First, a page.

China: An annual rite of spring
Top government officials from all over China will gather in Beijing for the annual rite of spring - the Chinese People’s Political Consultative Conference (CPPCC) and the National People’s Congress (NPC) sessions to be held on 3rd and 5th March respectively. The typical focus in these meetings is Premier Li Keqiang’s work report, as well as speeches by the heads of the central bank and other regulatory bodies.
Premier Li’s report sets out economic targets for the year – GDP growth, inflation, money supply, bank lending, etc. – and also policy changes required to achieve these targets. The trade rift with the US is playing a significant role in shaping the economy and macro policy in China. The media has signalled a possible growth downgrade target for this year to a '6.0% to 6.5% range' from ‘around 6.5%’ in 2018, which makes more stimulatory policies the order of the day. The stimulus is already being rolled out within the confines of the current policy stance of 'prudent' monetary policy and 'pro-active' fiscal policy - the stance likely to be reinforced next week.
China’s economic growth continues to soften as the sixth consecutive drop in the manufacturing PMI in February suggests. The message from the forthcoming data – February trade, inflation, and monetary data, all due next week – is unlikely to be any different. We believe the markets will be biding time until the Trump-Xi summit on trade at the end of March.
Rest of Asia: Falling inflation allows for central bank easing
Trade and inflation data dominate the economic calendar for the rest of the region. Asian exports have been under pressure from the trade war and slumping global electronics demand, as the data from Taiwan and Malaysia is likely to reinforce.
Among all inflation releases, Philippines’ steals the focus. From a peak of 6.7% YoY high in September-October 2018, inflation has slowed sharply through January to 4.4%. Further fall in February will see it return to the central bank’s 2-4% target, thus opening the doors for reversal of some of last year’s 175 basis points rate hike this year, while the dovish US Fed policy allows for some local currency strengthening. We anticipate two 25bp cuts in the second and fourth quarters of the year.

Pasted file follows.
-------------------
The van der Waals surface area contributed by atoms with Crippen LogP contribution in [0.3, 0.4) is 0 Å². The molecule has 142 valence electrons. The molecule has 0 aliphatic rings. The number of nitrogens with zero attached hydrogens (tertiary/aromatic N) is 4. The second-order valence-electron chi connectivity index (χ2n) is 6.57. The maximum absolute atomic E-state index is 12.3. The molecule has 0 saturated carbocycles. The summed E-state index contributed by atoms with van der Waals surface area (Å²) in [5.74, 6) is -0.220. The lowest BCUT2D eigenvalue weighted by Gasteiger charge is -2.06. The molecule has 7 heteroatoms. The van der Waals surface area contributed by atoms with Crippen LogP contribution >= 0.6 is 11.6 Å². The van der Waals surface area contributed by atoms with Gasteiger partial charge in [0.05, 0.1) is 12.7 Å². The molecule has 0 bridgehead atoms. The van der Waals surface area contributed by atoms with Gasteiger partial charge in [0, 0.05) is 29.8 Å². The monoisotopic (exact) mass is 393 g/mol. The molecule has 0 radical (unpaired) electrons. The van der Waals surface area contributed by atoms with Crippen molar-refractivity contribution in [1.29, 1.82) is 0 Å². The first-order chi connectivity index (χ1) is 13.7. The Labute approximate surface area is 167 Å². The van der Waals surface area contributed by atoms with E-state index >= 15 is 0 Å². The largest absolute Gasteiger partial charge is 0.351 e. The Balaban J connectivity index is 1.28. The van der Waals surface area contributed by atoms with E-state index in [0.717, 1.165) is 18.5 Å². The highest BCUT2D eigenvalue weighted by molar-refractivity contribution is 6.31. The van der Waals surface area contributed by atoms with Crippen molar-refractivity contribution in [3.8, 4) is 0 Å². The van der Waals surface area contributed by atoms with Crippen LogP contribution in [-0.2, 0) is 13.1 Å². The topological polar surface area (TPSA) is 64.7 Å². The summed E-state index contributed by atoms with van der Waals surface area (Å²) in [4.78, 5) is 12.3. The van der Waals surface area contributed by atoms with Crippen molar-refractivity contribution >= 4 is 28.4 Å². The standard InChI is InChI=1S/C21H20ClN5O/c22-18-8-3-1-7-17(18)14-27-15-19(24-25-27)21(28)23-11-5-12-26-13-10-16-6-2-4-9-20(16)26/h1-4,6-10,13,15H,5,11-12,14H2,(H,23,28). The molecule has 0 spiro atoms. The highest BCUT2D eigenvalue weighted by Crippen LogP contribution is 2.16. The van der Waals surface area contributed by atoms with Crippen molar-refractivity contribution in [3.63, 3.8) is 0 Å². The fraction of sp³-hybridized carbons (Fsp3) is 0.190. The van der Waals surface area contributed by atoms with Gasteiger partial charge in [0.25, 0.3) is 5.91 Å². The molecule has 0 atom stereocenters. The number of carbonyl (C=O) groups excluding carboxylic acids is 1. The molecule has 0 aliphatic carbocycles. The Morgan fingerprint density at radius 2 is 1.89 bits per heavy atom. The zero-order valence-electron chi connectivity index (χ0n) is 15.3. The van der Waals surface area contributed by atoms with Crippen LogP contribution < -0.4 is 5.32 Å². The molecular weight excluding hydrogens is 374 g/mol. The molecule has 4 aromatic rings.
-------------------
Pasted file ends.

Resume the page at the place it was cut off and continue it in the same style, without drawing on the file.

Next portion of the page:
Inflation in Korea continues to be low, and in Taiwan, it's almost non-existent. We don’t think the Bank of Korea’s 25bp rate hike last November was at all needed. The BoK left the policy on hold today. Governor Lee Ju-Yeol cited the Fed’s and ECB’s policy stance as important factors in deciding the policy. We think the weak domestic economy, trade uncertainty, and dovish G3 central banks' policy puts the BoK next in the line of Asian central banks to cut rates later this year.
Malaysia's central bank announces the outcome of its policy meeting on 5th March. BNM meetings had been really boring lately, but this one may be less so after the latest CPI data showing negative inflation for the first time in nearly a decade, thus raising the prospects of policy easing. However, the recent falling streak in CPI is the result of supply-side factors (the administrative cut in domestic fuel prices) that nothing the monetary policy could do about.
We believe BNM will see through the latest data and leave policy unchanged.